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J Biomol Screen. 2008 Feb;13(2):120-7. doi: 10.1177/1087057107313786. Epub 2008 Jan 23.

Quantitative high-throughput screening using a live-cell cAMP assay identifies small-molecule agonists of the TSH receptor.

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National Institutes of Health Chemical Genomics Center, National Human Genome Research Institute, NIH, Bethesda, MD 20892-3370, USA.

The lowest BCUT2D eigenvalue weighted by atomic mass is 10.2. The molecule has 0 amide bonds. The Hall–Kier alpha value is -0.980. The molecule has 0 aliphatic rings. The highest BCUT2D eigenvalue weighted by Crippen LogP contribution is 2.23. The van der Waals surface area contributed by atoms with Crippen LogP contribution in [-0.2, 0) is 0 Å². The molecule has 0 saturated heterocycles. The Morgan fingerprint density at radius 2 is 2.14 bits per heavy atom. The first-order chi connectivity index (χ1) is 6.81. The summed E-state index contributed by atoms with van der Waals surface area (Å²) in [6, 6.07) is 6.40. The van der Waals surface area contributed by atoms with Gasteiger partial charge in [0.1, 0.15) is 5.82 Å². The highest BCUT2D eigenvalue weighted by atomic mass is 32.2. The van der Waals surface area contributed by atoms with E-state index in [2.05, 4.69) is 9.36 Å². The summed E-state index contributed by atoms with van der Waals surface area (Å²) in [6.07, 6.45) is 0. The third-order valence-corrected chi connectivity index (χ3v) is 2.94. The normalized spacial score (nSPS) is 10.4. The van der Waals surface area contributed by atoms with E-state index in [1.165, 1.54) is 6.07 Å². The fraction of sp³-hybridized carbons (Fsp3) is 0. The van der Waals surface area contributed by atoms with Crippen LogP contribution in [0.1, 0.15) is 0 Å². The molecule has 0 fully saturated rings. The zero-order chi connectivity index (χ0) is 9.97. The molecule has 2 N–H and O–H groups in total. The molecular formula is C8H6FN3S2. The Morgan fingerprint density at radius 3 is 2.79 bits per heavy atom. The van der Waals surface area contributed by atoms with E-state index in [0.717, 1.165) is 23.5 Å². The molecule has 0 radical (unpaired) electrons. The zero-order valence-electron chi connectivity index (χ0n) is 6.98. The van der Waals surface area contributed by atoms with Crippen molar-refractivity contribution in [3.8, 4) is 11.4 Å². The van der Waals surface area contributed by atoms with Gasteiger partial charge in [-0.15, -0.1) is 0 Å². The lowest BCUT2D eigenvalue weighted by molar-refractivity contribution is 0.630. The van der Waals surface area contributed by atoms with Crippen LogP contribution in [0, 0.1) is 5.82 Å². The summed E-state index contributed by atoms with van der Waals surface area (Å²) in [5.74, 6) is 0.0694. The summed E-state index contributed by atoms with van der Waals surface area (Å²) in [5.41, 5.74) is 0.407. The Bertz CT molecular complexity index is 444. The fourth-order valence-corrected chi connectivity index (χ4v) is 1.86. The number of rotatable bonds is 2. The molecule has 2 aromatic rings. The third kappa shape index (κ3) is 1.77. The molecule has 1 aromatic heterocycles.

The thyroid-stimulating hormone (TSH; thyrotropin) receptor belongs to the glycoprotein hormone receptor subfamily of 7-transmembrane spanning receptors. TSH receptor (TSHR) is expressed mainly in thyroid follicular cells and is activated by TSH, which regulates the growth and function of thyroid follicular cells. Recombinant TSH is used in diagnostic screens for thyroid cancer, especially in patients after thyroid cancer surgery. Currently, no selective small-molecule agonists of the TSHR are available. To screen for novel TSHR agonists, the authors miniaturized a commercially available cell-based cyclic adenosine 3',5' monophosphate (cAMP) assay into a 1536-well plate format. This assay uses an HEK293 cell line stably transfected with the TSHR coupled to a cyclic nucleotide gated ion channel as a biosensor. From a quantitative high-throughput screen of 73,180 compounds in parallel with a parental cell line (without the TSHR), 276 primary active compounds were identified. The activities of the selected active compounds were further confirmed in an orthogonal homogeneous time-resolved fluorescence cAMP-based assay. Forty-nine compounds in several structural classes have been confirmed as the small-molecule TSHR agonists that will serve as a starting point for chemical optimization and studies of thyroid physiology in health and disease.

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